* It’s not that Justice Kennedy cares more about gay rights than women’s rights, it’s that Justice Kennedy understands gay rights better than women’s rights. That’s a much less charitable but shorter read of this insightful piece by a former Kennedy clerk. [Dorf on Law]

* The judge caught making racist and sexist remarks about Charlize Theron’s adoption has been banned from the bench. He wants to be judged on more than this incident. To quote Dr. Hibbert: “And hillbillies want to be called ‘Sons of the Soil’, but it ain’t gonna happen.” [Associated Press via Yahoo! News]

* Adam Carolla is keeping his fight against patent trolls alive. Ziggy socky ziggy socky hoy hoy hoy! [Mashable]

* Yesterday, the man who shot young Renisha McBride for knocking on his door was convicted of second-degree murder. Sadly, it was just one more in a string of cases where some idiot bought into the rhetoric of shooting first and asking questions later that gun lobbyists have pushed for years. [New York Times]

* Here’s something, a former law firm CIO wrote a novella called I Spy, You Spy, We All Spy (affiliate link) based on the allegedly true events of the “law firm spying on its own lawyers, employees and some of its employees’ family members.” Delightful. [Amazon]

* “Why Young Lawyers Shouldn’t Hate Hate Hate Baby Boomers Holding On to Jobs.” OK, I’ll go back to hating them for being the self-absorbed Me Generation that made Gordon Gekko a role model. [Law and More]

* At oral argument in the marriage equality cases, the lawyers and the Sixth Circuit exhibited… a lot of misconceptions. [Constitutional Accountability Center]

* The battle over the EPA’s Carbon rules isn’t over yet. Gear up for a Supreme Court trip. [Breaking Energy]

* Do you need to know how to pronounce the SCOTUS case of Volkswagenwerk Aktiengesellschaft v. Schlunk? There’s an app for that. [Law Technology News]

Just because there aren’t as many people applying to law school, doesn’t mean you should apply to law school. Even if there are fewer people to compete with, what can your feeble skills do against the machines?

From the annals my large “I told you so” files, a few years ago I predicted that the “Watson” technology — computers that can answer complex and subtle questions like Watson on Jeopardy — could be a threat to associate jobs. Now, that technology appears closer than ever to making a real impact on client services.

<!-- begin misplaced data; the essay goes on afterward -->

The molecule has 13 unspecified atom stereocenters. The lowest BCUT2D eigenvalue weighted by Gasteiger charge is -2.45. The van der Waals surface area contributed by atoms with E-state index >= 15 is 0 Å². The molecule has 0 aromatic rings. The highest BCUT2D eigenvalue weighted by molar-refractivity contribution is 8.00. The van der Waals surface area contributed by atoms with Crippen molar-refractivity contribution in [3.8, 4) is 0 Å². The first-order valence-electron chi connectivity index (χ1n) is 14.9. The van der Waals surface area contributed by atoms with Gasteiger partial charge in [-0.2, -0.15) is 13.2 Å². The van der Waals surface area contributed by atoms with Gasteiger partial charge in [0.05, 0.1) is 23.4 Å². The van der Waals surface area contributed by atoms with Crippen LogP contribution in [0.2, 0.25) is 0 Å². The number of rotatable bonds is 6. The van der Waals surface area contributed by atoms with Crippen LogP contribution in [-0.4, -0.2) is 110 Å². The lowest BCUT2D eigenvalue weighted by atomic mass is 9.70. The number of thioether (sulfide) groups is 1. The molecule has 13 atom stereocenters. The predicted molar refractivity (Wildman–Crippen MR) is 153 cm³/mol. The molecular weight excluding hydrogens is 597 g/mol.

And it’s not just Watson. There are a lot of technologies floating around that threaten to make much entry-level associate work obsolete. If you are going to law school based on a bet of where the legal job market might be in three or four years, you might want to hedge against the rise of the machines…

double red triangle arrows Continue reading “The Robots Are Coming For Your Jobs”

“Man first of all exists, encounters himself, surges up in the world — and defines himself afterwards” — Sartre, you idiot.

When I began writing for this esteemed fashion website, I decided to use the name Juggalo Law because I didn’t have time to think of a good name. It originally had been offered up as a lame joke. In that way, it stuck, I suppose, because of its deeply descriptive powers. Here are some more lame jokes.

Names are important insofar as they signal to the outside world what our true character is. George W. Bush named Karl Rove Turdblossom. This is apt. This paints a picture in one’s mind.

But what of the names we call ourselves? Are we lawyers? Attorneys? Un autre petit nom de guerre? Je ne sais pas la réponse. Je suis simplement un clown.

Let us discuss the names we give ourselves…

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Keith Lee

For years now, there have been cries for more affordable “Access To Justice.” That is, to find ways to provide legal representation to those with low to modest income. From the federal government,  to the states, and all the way down to individual counties, there have been a variety of initiatives bandied about that seek to bridge the access to justice gap. Sure there are public defenders, but they are overworked and legal aid is spread thin. So people continue to try new ways to provide affordable legal services. And a few lawyers in Utah think they have an idea to solve the problem…